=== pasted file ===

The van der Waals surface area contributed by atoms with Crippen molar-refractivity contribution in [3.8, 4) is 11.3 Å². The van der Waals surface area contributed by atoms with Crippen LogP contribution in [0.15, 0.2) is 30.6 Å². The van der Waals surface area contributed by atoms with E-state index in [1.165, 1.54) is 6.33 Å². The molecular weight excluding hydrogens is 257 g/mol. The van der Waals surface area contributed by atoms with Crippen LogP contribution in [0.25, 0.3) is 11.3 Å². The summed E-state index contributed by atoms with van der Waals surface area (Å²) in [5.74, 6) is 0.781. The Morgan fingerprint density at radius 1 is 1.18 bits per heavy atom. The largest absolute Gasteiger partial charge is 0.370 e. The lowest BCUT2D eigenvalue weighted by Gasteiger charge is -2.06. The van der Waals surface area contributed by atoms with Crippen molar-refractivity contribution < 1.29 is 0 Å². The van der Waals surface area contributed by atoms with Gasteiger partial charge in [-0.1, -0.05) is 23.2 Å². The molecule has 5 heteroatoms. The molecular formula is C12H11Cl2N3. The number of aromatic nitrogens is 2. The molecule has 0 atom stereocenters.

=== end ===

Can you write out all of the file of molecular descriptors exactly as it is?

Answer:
The van der Waals surface area contributed by atoms with Crippen molar-refractivity contribution in [3.8, 4) is 11.3 Å². The van der Waals surface area contributed by atoms with Crippen LogP contribution in [0.15, 0.2) is 30.6 Å². The van der Waals surface area contributed by atoms with E-state index in [1.165, 1.54) is 6.33 Å². The molecular weight excluding hydrogens is 257 g/mol. The van der Waals surface area contributed by atoms with Crippen LogP contribution in [0.25, 0.3) is 11.3 Å². The summed E-state index contributed by atoms with van der Waals surface area (Å²) in [5.74, 6) is 0.781. The Morgan fingerprint density at radius 1 is 1.18 bits per heavy atom. The largest absolute Gasteiger partial charge is 0.370 e. The lowest BCUT2D eigenvalue weighted by Gasteiger charge is -2.06. The van der Waals surface area contributed by atoms with Crippen molar-refractivity contribution < 1.29 is 0 Å². The van der Waals surface area contributed by atoms with Gasteiger partial charge in [-0.1, -0.05) is 23.2 Å². The molecule has 5 heteroatoms. The molecular formula is C12H11Cl2N3. The number of aromatic nitrogens is 2. The molecule has 0 atom stereocenters.